The Trail of Tears

The Trail of Tears, was it unjust and inhumane? What
happened to the Cherokee during that long and treacherous
journey? They were brave and listened to the government,
but they recieved unproductive land and lost their tribal land.
The white settlers were already emigrating to the Union, or
America. The East coast was burdened with new settlers
and becoming vastly populated. President Andrew Jackson
and the government had to find a way to move people to the
West to make room. President Andrew Jackson passed the
Indian Removal Policy in the year 1830. The Indian
Removal Policy which called for the removal of Native
Americans from the Tennessee, North Carolina, South
Carolina, and Georgia area, also moved their capital Echota
in Tennessee to the new capital call New Echota, Georgia
and then eventually to the Indian Territory. The Indian
Territory was declared in the Act of Congress in 1830 with
the Indian Removal Policy. Elias Boudinot, Major Ridge,
and John Ridge and there corps accepted the responsibility
for the removal of one of the largest tribes in the Southeast
that were the earliest to adapt to European ways. There was
a war involving the Cherokee and the Chickasaw before the
Indian Removal Policy was passed. The Cherokee were
defeated by them which caused Chief Dragging Canoe to
sign a treaty in 1777 to split up their tribe and have the
portion of the tribe in Chattanooga, Tennessee called the
Chickamauga. Chief Doublehead of the Chickamauga, a
branch of the Cherokee, signed a treaty to give away their
lands. Tribal law says "Death to any Cherokee who
proposed to sell or exchange tribal land." Chief Doublehead
was later executed by Major Ridge. Again there was
another treaty signed in December 29, 1835 which is called
The Treaty of New Echota. It was signed by a party of 500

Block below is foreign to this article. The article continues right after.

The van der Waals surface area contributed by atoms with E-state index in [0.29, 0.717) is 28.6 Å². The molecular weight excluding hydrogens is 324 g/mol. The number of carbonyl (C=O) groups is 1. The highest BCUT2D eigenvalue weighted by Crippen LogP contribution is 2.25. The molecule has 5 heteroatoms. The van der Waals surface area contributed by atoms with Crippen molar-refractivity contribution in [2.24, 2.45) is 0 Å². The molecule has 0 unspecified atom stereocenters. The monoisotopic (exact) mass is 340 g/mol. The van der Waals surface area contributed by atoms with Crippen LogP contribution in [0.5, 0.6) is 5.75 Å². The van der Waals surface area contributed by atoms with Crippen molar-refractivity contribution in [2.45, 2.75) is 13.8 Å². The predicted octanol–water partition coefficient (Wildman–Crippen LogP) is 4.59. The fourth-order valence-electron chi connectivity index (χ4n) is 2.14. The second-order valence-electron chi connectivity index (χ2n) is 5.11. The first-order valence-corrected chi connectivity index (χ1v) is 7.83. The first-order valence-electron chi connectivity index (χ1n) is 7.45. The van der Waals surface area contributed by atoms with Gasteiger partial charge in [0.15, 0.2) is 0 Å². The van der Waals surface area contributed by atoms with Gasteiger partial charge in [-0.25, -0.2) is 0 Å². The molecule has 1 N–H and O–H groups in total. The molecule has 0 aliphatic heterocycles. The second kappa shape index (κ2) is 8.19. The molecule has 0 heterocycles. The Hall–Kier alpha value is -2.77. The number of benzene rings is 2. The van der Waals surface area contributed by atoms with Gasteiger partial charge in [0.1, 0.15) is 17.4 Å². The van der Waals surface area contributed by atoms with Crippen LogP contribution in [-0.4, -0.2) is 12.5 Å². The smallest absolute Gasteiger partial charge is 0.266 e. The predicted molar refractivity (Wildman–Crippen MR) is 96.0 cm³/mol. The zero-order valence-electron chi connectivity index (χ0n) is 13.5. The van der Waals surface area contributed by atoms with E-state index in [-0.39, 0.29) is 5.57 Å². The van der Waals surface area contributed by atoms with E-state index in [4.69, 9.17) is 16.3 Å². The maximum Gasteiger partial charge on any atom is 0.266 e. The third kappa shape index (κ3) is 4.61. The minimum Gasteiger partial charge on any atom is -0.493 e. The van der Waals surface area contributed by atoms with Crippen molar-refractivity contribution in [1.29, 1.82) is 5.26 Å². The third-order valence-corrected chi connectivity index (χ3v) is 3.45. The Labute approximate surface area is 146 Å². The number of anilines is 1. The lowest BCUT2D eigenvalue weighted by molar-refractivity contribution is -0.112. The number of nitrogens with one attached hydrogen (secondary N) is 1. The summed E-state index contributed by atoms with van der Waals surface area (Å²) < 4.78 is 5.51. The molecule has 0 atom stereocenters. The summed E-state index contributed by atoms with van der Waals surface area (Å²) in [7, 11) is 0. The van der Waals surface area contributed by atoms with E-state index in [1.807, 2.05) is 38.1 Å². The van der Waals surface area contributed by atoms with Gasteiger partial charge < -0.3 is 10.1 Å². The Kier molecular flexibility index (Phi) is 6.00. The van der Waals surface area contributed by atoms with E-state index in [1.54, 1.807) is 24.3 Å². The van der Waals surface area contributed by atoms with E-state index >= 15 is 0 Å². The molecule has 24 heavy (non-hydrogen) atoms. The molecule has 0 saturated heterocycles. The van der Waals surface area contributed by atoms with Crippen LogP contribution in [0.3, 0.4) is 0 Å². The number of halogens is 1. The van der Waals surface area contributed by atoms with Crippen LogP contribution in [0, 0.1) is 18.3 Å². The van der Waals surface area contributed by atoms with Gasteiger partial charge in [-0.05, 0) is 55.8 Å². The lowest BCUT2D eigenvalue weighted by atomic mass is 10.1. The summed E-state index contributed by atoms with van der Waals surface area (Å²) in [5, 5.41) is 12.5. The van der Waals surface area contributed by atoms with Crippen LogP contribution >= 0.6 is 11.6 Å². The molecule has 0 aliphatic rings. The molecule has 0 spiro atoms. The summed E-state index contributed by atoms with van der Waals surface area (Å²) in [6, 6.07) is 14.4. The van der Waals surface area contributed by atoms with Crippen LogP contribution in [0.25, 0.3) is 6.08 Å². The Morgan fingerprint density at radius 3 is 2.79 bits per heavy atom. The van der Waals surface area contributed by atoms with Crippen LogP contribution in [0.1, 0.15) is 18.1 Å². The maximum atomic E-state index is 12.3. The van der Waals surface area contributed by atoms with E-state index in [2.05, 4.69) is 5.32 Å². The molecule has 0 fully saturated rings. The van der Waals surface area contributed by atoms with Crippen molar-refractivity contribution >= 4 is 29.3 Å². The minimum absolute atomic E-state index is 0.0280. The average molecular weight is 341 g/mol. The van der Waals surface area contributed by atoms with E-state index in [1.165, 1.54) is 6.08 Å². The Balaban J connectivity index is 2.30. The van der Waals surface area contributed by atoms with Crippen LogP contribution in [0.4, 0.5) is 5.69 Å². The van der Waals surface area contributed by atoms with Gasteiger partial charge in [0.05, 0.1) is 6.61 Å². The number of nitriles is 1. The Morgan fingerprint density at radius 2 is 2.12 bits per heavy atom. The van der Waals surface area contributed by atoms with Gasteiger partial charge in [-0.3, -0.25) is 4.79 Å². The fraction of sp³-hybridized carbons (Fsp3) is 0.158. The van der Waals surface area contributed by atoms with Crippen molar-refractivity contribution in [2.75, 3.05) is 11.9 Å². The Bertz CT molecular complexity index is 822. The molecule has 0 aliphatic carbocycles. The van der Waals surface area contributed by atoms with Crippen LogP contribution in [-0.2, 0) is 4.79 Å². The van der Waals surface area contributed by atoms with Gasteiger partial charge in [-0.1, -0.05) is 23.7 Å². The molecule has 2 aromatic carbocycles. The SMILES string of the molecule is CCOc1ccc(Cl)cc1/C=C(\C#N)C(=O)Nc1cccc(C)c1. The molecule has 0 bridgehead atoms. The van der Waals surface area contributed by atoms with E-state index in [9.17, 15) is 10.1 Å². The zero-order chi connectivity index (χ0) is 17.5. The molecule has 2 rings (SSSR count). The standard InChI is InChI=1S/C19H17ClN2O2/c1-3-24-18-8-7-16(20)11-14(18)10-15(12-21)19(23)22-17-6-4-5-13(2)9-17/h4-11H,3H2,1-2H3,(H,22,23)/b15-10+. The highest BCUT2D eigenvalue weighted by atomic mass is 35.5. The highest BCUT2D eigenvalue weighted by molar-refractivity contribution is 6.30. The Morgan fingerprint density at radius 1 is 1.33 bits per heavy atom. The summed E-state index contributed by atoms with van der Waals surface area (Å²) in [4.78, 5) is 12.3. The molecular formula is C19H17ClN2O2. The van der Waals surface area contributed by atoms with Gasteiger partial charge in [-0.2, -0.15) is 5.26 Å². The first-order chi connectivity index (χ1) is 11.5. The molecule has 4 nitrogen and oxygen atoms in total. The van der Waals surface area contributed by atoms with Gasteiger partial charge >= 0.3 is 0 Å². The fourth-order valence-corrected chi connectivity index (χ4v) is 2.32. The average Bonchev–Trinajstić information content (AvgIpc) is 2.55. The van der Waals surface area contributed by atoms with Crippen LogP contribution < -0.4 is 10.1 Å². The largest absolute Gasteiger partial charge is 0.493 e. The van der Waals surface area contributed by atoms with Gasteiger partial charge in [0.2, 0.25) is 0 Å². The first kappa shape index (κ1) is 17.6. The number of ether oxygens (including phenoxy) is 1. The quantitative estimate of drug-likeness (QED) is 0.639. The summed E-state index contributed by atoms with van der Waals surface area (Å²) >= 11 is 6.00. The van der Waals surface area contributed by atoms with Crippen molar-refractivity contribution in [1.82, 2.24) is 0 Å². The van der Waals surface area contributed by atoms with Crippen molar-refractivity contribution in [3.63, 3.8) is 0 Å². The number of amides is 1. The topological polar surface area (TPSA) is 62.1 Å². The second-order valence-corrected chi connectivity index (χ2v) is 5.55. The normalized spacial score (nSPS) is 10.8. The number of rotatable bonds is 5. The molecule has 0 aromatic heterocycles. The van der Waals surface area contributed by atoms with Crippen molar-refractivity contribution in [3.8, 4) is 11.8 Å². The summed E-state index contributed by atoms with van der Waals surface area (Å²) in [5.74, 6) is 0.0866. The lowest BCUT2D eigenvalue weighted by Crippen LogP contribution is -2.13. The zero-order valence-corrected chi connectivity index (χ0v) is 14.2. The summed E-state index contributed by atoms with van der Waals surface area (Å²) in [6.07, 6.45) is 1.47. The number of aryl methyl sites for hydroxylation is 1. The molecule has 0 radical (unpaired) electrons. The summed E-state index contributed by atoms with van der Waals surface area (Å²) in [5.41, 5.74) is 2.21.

Cherokee out of about 17,000. Between 1785 and 1902
twenty-five treaties were signed with white men to give up
their tribal lands. The Cherokee would find themselves in a
nightmare for the next year. In 1838 General Winfield Scott
got tired of delaying this longer than the 2 years he waited
already so he took charge in collecting the Cherokee. The
Cherokee were taken from their homes and their belongings.
The were placed in holding camps so none would escape.
The Cherokee were to be moved in the fall of 1838. The
journey did not occur in October, 1838 because of bad
weather. They were now supposed to move 13,000
Cherokee in the spring of 1839 a distance of eight-hundred
miles. The Cherokee were fed on meager rations and
suffered malnutrition. They were badly clothed for the spring
and many caught diseases and died. Many Cherokee tried to
escape and some succeeded. The Cherokee knew these
woodlands and knew where to go. The white men couldn't
find them without the help of other Cherokee and bribes.
Most of the Cherokee hid in the mountains and could not be
found. During the eight-hundred mile trek many children and
spouses were separated from their families when the
Government would split up the Cherokee into groups of
1,000 for ease of removal. About one-third of the original
Cherokee they collected died in the holding camps and
between the trek from the Southeast section of the Union to
Indian Territory. They would have to learn a new way of life
and adjust. They lost their negro slaves, and their
possessions. The Cherokee were farmers, and the land was
infertile. The land was meant for cattle raising, which they
didn't know ho to do. They built a capital city called
Tahlequah, and their nation was declared in September 6,
1839. Their culture was bred here along their new way of
life. John Ross who was elected by the Cherokee as the
President of the Cherokee nation in 1827 continues his roll in
the land, shared with another seventy tribes. They had
opened up schools in the Indian Territory to continue their
education for their children. The first Cherokee school
opened in 1801 when the people were learning their
language. Their written language which consists of 85
characters, was said to be created by a Sequoia
(1760-1843) , a Cherokee leader. Sequoia translated the
Bible, wrote many books, and helped publish the
newspaper,"The Cherokee Phoenix." This was contradicted
in Dialogue-Everyman's Encyclopedia Story #1989130. It
said the man who created the 85 character written language
was George Guess. The Cherokee Phoenix was published in
both languages-English and the Cherokees'. The Cherokee
had mixed blood from the early British settlers and traders.
Therefore, the Cherokee were educated in both languages.
For over half a century the Cherokee have abstained from
becoming American Citizens until 1906 when the Unites
States made all tribal